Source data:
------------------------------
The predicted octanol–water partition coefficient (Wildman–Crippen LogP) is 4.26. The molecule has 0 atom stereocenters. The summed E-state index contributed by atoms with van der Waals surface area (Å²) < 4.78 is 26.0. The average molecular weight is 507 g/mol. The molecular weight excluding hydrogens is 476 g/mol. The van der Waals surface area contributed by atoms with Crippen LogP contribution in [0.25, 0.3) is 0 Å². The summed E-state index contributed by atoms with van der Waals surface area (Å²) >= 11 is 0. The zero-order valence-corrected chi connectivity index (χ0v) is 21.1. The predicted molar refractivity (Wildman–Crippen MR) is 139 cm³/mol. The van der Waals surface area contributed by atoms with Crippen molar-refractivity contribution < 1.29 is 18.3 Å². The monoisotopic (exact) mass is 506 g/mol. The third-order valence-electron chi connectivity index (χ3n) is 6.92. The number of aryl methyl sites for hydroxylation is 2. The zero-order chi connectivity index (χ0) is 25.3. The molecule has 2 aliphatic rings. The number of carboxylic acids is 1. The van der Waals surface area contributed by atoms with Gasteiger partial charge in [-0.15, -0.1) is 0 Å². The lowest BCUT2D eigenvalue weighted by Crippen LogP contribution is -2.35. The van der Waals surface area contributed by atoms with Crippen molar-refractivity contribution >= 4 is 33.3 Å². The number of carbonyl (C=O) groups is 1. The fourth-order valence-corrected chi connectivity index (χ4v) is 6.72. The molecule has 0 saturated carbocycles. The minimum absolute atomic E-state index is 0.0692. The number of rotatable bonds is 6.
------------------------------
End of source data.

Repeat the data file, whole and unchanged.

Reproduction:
The predicted octanol–water partition coefficient (Wildman–Crippen LogP) is 4.26. The molecule has 0 atom stereocenters. The summed E-state index contributed by atoms with van der Waals surface area (Å²) < 4.78 is 26.0. The average molecular weight is 507 g/mol. The molecular weight excluding hydrogens is 476 g/mol. The van der Waals surface area contributed by atoms with Crippen LogP contribution in [0.25, 0.3) is 0 Å². The summed E-state index contributed by atoms with van der Waals surface area (Å²) >= 11 is 0. The zero-order valence-corrected chi connectivity index (χ0v) is 21.1. The predicted molar refractivity (Wildman–Crippen MR) is 139 cm³/mol. The van der Waals surface area contributed by atoms with Crippen molar-refractivity contribution < 1.29 is 18.3 Å². The monoisotopic (exact) mass is 506 g/mol. The third-order valence-electron chi connectivity index (χ3n) is 6.92. The number of aryl methyl sites for hydroxylation is 2. The zero-order chi connectivity index (χ0) is 25.3. The molecule has 2 aliphatic rings. The number of carboxylic acids is 1. The van der Waals surface area contributed by atoms with Gasteiger partial charge in [-0.15, -0.1) is 0 Å². The lowest BCUT2D eigenvalue weighted by Crippen LogP contribution is -2.35. The van der Waals surface area contributed by atoms with Crippen molar-refractivity contribution >= 4 is 33.3 Å². The number of carbonyl (C=O) groups is 1. The fourth-order valence-corrected chi connectivity index (χ4v) is 6.72. The molecule has 0 saturated carbocycles. The minimum absolute atomic E-state index is 0.0692. The number of rotatable bonds is 6.